Dig a large hole only as deep as needed to accommodate the bareroot or container root ball, and twice as wide. Add Nature Hills Root Booster to speed root establishment. Remove the pot or bag and situate it into the hole so the top of the soil (soil line if bareroot), is level with the new location's soil being careful not to plant too deep. Water in again very well and backfill with the same soil you dug up, tamping down gently to ensure there are no air pockets.
Top off with a 3-4 inch thick layer of Arborist mulch. Consider staking your tree to keep its trunk growing straight for the first year to ensure it stands tall against strong winds and drifting snow.
Trim off any broken branches from delivery as soon as you take them out of the box. Prune and trim apple trees while dormant, in late winter or early spring, before you see new growth.
Dormant prune to:
Prune Apple trees in the summer to:
Growing an apple tree is easy when proper soil, good drainage, attention to moisture, and regular fertility are maintained. Once you've chosen an apple tree that works for your climate, in the size you need for your landscape, and its pollinator (if needed), then you've accomplished half the battle!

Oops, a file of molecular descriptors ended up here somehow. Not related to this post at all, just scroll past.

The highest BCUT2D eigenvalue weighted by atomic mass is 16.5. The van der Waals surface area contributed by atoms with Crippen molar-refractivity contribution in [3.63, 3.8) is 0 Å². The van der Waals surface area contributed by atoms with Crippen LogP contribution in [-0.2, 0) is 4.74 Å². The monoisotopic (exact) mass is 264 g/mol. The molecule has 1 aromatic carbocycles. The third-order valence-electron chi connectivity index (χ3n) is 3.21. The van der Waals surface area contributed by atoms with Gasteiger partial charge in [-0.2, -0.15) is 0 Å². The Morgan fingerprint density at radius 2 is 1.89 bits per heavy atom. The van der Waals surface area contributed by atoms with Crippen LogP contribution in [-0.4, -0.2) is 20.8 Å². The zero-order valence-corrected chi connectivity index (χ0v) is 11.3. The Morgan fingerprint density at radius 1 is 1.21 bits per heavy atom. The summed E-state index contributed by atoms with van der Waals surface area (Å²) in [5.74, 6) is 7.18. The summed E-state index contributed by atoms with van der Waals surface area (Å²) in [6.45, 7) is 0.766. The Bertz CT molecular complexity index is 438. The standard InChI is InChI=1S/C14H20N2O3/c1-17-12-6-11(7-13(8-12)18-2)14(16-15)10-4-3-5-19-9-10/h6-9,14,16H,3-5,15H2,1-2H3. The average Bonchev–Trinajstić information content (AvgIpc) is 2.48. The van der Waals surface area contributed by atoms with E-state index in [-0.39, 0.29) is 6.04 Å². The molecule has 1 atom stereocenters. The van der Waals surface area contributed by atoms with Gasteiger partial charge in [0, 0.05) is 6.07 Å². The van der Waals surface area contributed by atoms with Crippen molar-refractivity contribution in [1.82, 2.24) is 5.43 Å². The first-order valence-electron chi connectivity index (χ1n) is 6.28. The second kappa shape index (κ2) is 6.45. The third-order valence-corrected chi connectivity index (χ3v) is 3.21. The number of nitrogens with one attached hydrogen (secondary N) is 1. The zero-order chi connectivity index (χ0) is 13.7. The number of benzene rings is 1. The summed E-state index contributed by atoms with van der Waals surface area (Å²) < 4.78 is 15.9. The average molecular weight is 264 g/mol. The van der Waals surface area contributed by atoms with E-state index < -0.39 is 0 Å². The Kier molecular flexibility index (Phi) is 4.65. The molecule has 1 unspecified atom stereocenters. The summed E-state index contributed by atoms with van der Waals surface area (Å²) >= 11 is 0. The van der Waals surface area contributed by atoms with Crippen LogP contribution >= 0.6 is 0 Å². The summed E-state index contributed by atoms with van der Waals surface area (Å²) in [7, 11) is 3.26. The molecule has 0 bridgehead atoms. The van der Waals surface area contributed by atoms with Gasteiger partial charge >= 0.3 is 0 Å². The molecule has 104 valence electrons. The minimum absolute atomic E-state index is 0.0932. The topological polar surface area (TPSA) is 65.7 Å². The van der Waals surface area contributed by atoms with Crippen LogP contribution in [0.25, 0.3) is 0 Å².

Apple trees will tolerate a wide range of soils, so long as water and nutrients are not limited and the pH level is adequate.
For the first year, water alone is most important. It is always best to get a soil test to see what your soil is lacking before adding more fertilizers. Once established, a fertilizer routine may be beneficial. We do offer some excellent slow-release organic options, applied according to the package directions.
Fruit trees need more phosphate and it's possible to apply too much nitrogen which affects the soil's pH. Test soil acidity or alkalinity using a pH Tester.
Fertilize in spring when you first see new growth emerging.
Empire is not self-fruiting and needs a pollinating partner. Pair with one of these varieties:
Empire's are typically ready to harvest in August.
Early-Season? Mid-Season? Late-Season? The terminology can be confusing for new apple tree growers. Weather, climate and your tree determine when it's ripe.